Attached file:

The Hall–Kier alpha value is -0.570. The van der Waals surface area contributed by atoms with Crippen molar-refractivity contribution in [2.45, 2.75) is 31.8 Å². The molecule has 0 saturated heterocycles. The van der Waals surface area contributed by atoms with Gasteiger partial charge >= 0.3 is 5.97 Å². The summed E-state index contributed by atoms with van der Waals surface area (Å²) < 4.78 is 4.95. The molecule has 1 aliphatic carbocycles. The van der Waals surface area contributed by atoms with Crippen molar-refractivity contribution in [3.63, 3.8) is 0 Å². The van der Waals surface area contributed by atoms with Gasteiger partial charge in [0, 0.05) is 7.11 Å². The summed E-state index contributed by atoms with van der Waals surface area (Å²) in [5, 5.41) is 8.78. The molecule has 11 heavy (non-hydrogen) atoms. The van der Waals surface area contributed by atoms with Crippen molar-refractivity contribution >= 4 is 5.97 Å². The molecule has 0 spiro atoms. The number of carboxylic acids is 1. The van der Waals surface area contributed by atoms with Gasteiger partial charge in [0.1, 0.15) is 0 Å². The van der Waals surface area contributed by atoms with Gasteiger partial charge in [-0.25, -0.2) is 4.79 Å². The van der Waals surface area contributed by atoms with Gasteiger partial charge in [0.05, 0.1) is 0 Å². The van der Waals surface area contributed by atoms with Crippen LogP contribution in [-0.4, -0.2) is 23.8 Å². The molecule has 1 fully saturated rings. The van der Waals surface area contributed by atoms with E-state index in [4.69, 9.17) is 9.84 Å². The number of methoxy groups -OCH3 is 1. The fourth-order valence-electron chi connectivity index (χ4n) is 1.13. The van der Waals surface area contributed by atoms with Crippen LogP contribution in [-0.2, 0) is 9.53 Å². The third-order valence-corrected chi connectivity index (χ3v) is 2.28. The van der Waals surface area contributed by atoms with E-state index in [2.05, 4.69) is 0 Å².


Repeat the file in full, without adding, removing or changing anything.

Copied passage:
The Hall–Kier alpha value is -0.570. The van der Waals surface area contributed by atoms with Crippen molar-refractivity contribution in [2.45, 2.75) is 31.8 Å². The molecule has 0 saturated heterocycles. The van der Waals surface area contributed by atoms with Gasteiger partial charge >= 0.3 is 5.97 Å². The summed E-state index contributed by atoms with van der Waals surface area (Å²) < 4.78 is 4.95. The molecule has 1 aliphatic carbocycles. The van der Waals surface area contributed by atoms with Crippen molar-refractivity contribution in [3.63, 3.8) is 0 Å². The van der Waals surface area contributed by atoms with Gasteiger partial charge in [0, 0.05) is 7.11 Å². The summed E-state index contributed by atoms with van der Waals surface area (Å²) in [5, 5.41) is 8.78. The molecule has 11 heavy (non-hydrogen) atoms. The van der Waals surface area contributed by atoms with Crippen molar-refractivity contribution >= 4 is 5.97 Å². The molecule has 0 spiro atoms. The number of carboxylic acids is 1. The van der Waals surface area contributed by atoms with Gasteiger partial charge in [0.1, 0.15) is 0 Å². The van der Waals surface area contributed by atoms with Gasteiger partial charge in [-0.25, -0.2) is 4.79 Å². The van der Waals surface area contributed by atoms with Gasteiger partial charge in [0.05, 0.1) is 0 Å². The van der Waals surface area contributed by atoms with Crippen LogP contribution in [-0.4, -0.2) is 23.8 Å². The molecule has 1 fully saturated rings. The van der Waals surface area contributed by atoms with E-state index in [4.69, 9.17) is 9.84 Å². The number of methoxy groups -OCH3 is 1. The fourth-order valence-electron chi connectivity index (χ4n) is 1.13. The van der Waals surface area contributed by atoms with Crippen LogP contribution in [-0.2, 0) is 9.53 Å². The third-order valence-corrected chi connectivity index (χ3v) is 2.28. The van der Waals surface area contributed by atoms with E-state index in [2.05, 4.69) is 0 Å².